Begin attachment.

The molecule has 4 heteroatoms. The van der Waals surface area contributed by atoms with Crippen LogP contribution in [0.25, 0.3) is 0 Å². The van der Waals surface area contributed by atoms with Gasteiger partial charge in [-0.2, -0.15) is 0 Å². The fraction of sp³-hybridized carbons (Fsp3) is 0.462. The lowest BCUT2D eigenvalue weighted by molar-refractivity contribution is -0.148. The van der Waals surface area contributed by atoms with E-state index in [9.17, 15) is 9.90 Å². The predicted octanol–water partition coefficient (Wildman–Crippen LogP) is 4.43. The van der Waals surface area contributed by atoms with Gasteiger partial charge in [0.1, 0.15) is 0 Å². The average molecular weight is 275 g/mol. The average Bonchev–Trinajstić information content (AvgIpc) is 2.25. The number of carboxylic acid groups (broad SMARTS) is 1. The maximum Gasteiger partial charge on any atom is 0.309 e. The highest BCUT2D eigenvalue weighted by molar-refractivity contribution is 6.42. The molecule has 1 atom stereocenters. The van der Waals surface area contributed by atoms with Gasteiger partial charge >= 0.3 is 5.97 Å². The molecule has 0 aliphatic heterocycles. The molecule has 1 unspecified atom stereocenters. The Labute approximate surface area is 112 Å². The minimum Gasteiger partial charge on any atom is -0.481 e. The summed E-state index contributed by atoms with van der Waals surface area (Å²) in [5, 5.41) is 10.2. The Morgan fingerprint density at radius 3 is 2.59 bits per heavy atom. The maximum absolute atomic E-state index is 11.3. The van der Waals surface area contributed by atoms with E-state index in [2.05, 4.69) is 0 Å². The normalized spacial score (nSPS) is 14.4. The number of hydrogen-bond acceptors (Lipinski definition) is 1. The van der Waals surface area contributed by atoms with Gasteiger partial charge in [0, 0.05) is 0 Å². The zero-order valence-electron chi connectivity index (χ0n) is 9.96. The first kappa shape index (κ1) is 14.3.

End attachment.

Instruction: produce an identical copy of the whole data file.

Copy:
The molecule has 4 heteroatoms. The van der Waals surface area contributed by atoms with Crippen LogP contribution in [0.25, 0.3) is 0 Å². The van der Waals surface area contributed by atoms with Gasteiger partial charge in [-0.2, -0.15) is 0 Å². The fraction of sp³-hybridized carbons (Fsp3) is 0.462. The lowest BCUT2D eigenvalue weighted by molar-refractivity contribution is -0.148. The van der Waals surface area contributed by atoms with E-state index in [9.17, 15) is 9.90 Å². The predicted octanol–water partition coefficient (Wildman–Crippen LogP) is 4.43. The van der Waals surface area contributed by atoms with Gasteiger partial charge in [0.1, 0.15) is 0 Å². The average molecular weight is 275 g/mol. The average Bonchev–Trinajstić information content (AvgIpc) is 2.25. The number of carboxylic acid groups (broad SMARTS) is 1. The maximum Gasteiger partial charge on any atom is 0.309 e. The highest BCUT2D eigenvalue weighted by molar-refractivity contribution is 6.42. The molecule has 1 atom stereocenters. The van der Waals surface area contributed by atoms with Gasteiger partial charge >= 0.3 is 5.97 Å². The molecule has 0 aliphatic heterocycles. The molecule has 1 unspecified atom stereocenters. The Labute approximate surface area is 112 Å². The minimum Gasteiger partial charge on any atom is -0.481 e. The summed E-state index contributed by atoms with van der Waals surface area (Å²) in [5, 5.41) is 10.2. The Morgan fingerprint density at radius 3 is 2.59 bits per heavy atom. The maximum absolute atomic E-state index is 11.3. The van der Waals surface area contributed by atoms with E-state index in [2.05, 4.69) is 0 Å². The normalized spacial score (nSPS) is 14.4. The number of hydrogen-bond acceptors (Lipinski definition) is 1. The van der Waals surface area contributed by atoms with Gasteiger partial charge in [0, 0.05) is 0 Å². The zero-order valence-electron chi connectivity index (χ0n) is 9.96. The first kappa shape index (κ1) is 14.3.